These trifling manipulations are easy to do, but difficult to describe: so to make the matter as clear as possible, let us place a young tree before us early in June, with five branches, each twelve inches in length; then let us, with a sharp penknife, shorten each branch to nine inches; then, at the end of June, let us take the same tree in hand, and we shall find that each short-' ened branch has put forth two or three young shoots; we must pinch them so as to leave on four branches two, and on one only one, making nine shoots, which as they grow should have their laterals pinched off regularly; they will then make vigorous trees in one summer, and form abundance of blossom-buds: no other pruning is necessary the first season; and if abundant ventilation and syringing daily, as recommended for apricots, have been attended to, the fruit buds will, towards the end of August, begin to be fully developed. The experienced gardener can at once distinguish them: such a person may prune his trees early in October. Let me endeavor to tell how to distinguish a fruit-bud, which, by the way, is the only bud to prune down to.

Well, then, generally, or "general always," as a foreign friend expresses it, when he wishes to say anything that invariably takes place, towards the base of each of your seven or nine shoots, you will find four or five pointed single buds, covered with their brown coat; these are leaf-buds; next to these, and higher up the shoots, are triple buds, a plump silver-coated one on each side, and a thin one in the centre. These plump silvery buds are blossom-buds, and the central one a leaf-bud, which produces a shoot, so necessary to the well-being of the blossom-buds, that without it they would be Abortive. Be sure to have on each shoot, if possible, nine to twelve of these triple buds, and cut off the shoot close to one of them; if this cannot be found at the proper place, so as to be able to form the foundation of a nice, regularly-shaped, bush-like tree, cut off the shoot at a leaf-bud. If the trees are pruned in autumn, the buds are difficult to distinguish; it will, therefore, be better for the beginner not to prune his peach and nectarine trees till February or early in March, when every bud will plainly show its character, - the blossom-buds by that time will have opened their silvery coat, and the bright pink will be peeping out.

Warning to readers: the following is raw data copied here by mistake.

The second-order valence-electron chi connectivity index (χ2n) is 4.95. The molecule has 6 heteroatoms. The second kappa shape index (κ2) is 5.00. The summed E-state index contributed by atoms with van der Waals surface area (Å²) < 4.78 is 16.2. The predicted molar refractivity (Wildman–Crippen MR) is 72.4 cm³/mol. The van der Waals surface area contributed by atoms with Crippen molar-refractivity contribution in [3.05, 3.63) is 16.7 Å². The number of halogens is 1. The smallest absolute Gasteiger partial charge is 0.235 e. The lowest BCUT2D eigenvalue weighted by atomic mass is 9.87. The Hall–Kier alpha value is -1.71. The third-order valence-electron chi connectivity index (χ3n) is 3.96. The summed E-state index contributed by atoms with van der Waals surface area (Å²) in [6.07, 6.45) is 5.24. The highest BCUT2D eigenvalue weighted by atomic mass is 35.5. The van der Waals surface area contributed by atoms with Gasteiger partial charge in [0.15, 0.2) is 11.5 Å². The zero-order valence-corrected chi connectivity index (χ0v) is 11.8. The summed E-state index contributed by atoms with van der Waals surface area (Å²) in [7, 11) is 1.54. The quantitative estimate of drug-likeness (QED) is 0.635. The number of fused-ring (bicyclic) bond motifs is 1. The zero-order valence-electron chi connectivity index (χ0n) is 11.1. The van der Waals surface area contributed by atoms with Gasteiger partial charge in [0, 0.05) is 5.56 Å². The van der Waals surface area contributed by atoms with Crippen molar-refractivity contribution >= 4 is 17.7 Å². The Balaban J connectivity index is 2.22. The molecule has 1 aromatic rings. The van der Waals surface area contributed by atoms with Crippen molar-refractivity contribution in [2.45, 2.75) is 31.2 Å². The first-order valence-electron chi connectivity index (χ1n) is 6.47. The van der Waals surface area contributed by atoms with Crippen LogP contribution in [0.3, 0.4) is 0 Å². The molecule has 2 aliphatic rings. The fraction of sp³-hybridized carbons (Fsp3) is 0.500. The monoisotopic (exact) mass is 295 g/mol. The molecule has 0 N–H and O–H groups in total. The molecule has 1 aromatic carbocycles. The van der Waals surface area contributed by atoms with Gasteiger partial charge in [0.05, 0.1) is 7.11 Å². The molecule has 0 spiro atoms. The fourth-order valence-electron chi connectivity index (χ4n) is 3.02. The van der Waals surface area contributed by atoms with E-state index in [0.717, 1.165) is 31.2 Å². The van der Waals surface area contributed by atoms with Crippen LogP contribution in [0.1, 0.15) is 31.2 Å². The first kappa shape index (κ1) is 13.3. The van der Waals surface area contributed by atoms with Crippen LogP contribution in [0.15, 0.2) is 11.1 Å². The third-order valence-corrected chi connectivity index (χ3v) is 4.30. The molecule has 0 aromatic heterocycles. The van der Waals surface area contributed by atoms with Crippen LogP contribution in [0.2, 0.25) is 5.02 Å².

If the shoot be cut off at a single blossom-bud, it will die down to the next leaf-bud; this must therefore be carefully avoided.

* This season is recommended, but it may be departed from; for my peaches and nectarines are sometimes not potted till March, yet they make fine growth.